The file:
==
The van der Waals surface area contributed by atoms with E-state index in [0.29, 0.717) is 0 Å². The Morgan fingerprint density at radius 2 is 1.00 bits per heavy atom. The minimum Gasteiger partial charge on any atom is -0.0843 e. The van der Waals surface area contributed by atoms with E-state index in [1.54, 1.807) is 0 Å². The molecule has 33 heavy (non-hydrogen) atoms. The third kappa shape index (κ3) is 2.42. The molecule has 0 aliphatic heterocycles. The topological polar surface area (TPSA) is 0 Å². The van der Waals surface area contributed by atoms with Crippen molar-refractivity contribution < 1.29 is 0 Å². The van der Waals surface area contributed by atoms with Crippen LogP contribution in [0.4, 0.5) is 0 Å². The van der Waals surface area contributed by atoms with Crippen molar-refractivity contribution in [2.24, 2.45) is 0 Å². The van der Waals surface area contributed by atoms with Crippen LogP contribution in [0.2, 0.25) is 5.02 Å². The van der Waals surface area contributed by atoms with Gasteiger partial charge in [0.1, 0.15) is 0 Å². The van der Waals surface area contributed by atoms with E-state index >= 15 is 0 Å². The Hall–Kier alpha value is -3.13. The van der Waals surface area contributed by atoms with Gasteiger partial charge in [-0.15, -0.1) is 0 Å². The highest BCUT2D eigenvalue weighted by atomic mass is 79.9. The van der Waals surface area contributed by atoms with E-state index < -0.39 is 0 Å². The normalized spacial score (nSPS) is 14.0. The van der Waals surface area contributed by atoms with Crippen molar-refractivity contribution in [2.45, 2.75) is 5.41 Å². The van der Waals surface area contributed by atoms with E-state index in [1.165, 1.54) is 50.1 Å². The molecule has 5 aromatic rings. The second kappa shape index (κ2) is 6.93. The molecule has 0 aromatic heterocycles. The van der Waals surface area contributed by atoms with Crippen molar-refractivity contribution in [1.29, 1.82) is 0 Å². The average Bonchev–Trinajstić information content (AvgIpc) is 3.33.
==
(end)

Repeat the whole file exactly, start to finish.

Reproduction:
The van der Waals surface area contributed by atoms with E-state index in [0.29, 0.717) is 0 Å². The Morgan fingerprint density at radius 2 is 1.00 bits per heavy atom. The minimum Gasteiger partial charge on any atom is -0.0843 e. The van der Waals surface area contributed by atoms with E-state index in [1.54, 1.807) is 0 Å². The molecule has 33 heavy (non-hydrogen) atoms. The third kappa shape index (κ3) is 2.42. The molecule has 0 aliphatic heterocycles. The topological polar surface area (TPSA) is 0 Å². The van der Waals surface area contributed by atoms with Crippen molar-refractivity contribution < 1.29 is 0 Å². The van der Waals surface area contributed by atoms with Crippen LogP contribution in [0.4, 0.5) is 0 Å². The van der Waals surface area contributed by atoms with Crippen molar-refractivity contribution in [2.24, 2.45) is 0 Å². The van der Waals surface area contributed by atoms with Crippen LogP contribution in [0.2, 0.25) is 5.02 Å². The van der Waals surface area contributed by atoms with Gasteiger partial charge in [0.1, 0.15) is 0 Å². The van der Waals surface area contributed by atoms with E-state index >= 15 is 0 Å². The Hall–Kier alpha value is -3.13. The van der Waals surface area contributed by atoms with Gasteiger partial charge in [-0.15, -0.1) is 0 Å². The highest BCUT2D eigenvalue weighted by atomic mass is 79.9. The van der Waals surface area contributed by atoms with E-state index < -0.39 is 0 Å². The normalized spacial score (nSPS) is 14.0. The van der Waals surface area contributed by atoms with Crippen molar-refractivity contribution in [2.45, 2.75) is 5.41 Å². The van der Waals surface area contributed by atoms with E-state index in [1.165, 1.54) is 50.1 Å². The molecule has 5 aromatic rings. The second kappa shape index (κ2) is 6.93. The molecule has 0 aromatic heterocycles. The van der Waals surface area contributed by atoms with Crippen molar-refractivity contribution in [1.29, 1.82) is 0 Å². The average Bonchev–Trinajstić information content (AvgIpc) is 3.33.